Prescription Drug Abuse
Prescription drug abuse has been making headlines since celebrities
such as Rush Limbaugh, Michael Jackson and U. S. Representative
Patrick Kennedy, D-Rhode Island have brought the issue to the
forefront by checking into rehab to kick their habits. But, prescription
abuse is not only affecting the rich and famous as it is taking
a bite out of the middle class and lower socio-economic classes
as well. Abusing prescribed medication often leads to prescription
A recent study by the National Institute on Drug Abuse (NIDA)
states that 20-percent of the U. S. population or 48 million people
have at one time used prescription medication for non-medical
uses. Our youth and our elderly populations are particular susceptible
to prescription drug addiction and abuse.
The elderly tend to take more medications than the general population.
Besides prescription drugs, the elderly also take a higher percentage
of over the counter (OTC) medication and dietary supplements,
which sometimes lead to severe drug interactions. Those 65 and
older account for only 13-percent of the U. S. population, but
ingest one-third of all prescription medication.
Besides the elderly, another
alarming trend has been prescription abuse in the youth population.
According to the NIDA in a 2004 survey, 9.3-percent of 12-graders
reported using Vicodin for non-medical uses within the past year.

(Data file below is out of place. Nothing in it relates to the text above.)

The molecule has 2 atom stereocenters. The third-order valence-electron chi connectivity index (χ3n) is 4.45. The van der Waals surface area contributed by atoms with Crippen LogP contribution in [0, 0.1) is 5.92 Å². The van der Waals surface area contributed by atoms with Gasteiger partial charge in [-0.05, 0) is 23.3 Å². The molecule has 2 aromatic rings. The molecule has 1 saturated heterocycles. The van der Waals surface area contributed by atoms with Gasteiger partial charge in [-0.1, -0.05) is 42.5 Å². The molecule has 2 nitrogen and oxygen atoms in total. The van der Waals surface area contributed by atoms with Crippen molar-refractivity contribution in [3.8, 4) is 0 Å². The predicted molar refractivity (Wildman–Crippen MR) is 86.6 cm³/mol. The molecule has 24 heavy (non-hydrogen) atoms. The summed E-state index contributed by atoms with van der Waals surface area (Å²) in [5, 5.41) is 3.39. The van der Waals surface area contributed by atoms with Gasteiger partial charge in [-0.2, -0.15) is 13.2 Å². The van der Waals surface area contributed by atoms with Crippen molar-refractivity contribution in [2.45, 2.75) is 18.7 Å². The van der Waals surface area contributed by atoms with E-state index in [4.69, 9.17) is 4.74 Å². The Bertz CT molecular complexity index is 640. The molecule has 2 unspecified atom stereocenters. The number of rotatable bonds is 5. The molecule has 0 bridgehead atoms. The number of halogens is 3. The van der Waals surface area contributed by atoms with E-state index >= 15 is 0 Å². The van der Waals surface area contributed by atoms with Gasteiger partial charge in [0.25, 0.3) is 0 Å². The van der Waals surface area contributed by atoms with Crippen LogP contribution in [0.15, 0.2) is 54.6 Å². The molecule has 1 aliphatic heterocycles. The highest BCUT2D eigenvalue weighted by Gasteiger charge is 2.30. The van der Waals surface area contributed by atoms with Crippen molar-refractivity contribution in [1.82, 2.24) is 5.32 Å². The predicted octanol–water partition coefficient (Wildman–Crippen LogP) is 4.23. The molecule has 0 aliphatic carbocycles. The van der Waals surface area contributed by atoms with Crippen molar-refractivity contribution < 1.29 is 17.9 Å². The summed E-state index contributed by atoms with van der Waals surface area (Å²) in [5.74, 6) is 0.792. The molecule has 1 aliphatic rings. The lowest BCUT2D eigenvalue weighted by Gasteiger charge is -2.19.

Another 5-percent reported using Oxycontin
without a prescription.
But, prescription abuse among youths is not confined to painkillers
such as Vicodin and Oxycontin. Tranquilizers, stimulants, and
sedatives are also among the most abused prescription drugs for
those 12 - 17 years old. In addition, the Substance Abuse &
Mental Health Services Administration (SAMHSA) is now reporting
that prescription abuse for this age group with attention-deficit
/ hyperactivity disorder (ADHD) is at an all-time high.
In 2004, there were 8,000 trips to the emergency room just
for those taking methylphenidate (Ritalin or Concerta) and
additional trips for those taking other ADHD drugs (stimulants)
as well. Of those trips to the emergency room, 32-percent
were for the ADHD stimulant alone and 68-percent were for
the prescription medication in combination with either alcohol,
illicit drugs or other prescription medication.
Another alarming trend in
prescription drug addiction that covers all segments
of the population is the misuse of opioid prescription painkillers.
In 2002, overdoses of painkillers such as oxycodone (OxyContin),
methadone, morphine, hydrocodone and fentanyl killed more than
16,000 people surpassing for the first time those who have overdosed
from either cocaine or heroin.
Many physicians caution that prescribed painkillers serve
a valuable purpose and their use should not be curtailed.
They point to the fact that many who abuse prescription drugs
will steal the medication from clinics, doctor shop, buy it
on the streets or even buy it off the Internet.
Drug addiction treatment
for prescribed medications is similar to that for illicit
drugs as both are treated as a brain disease. Two typical
methods of treating prescription drug addiction is with behavioral
therapy and pharmacological therapy.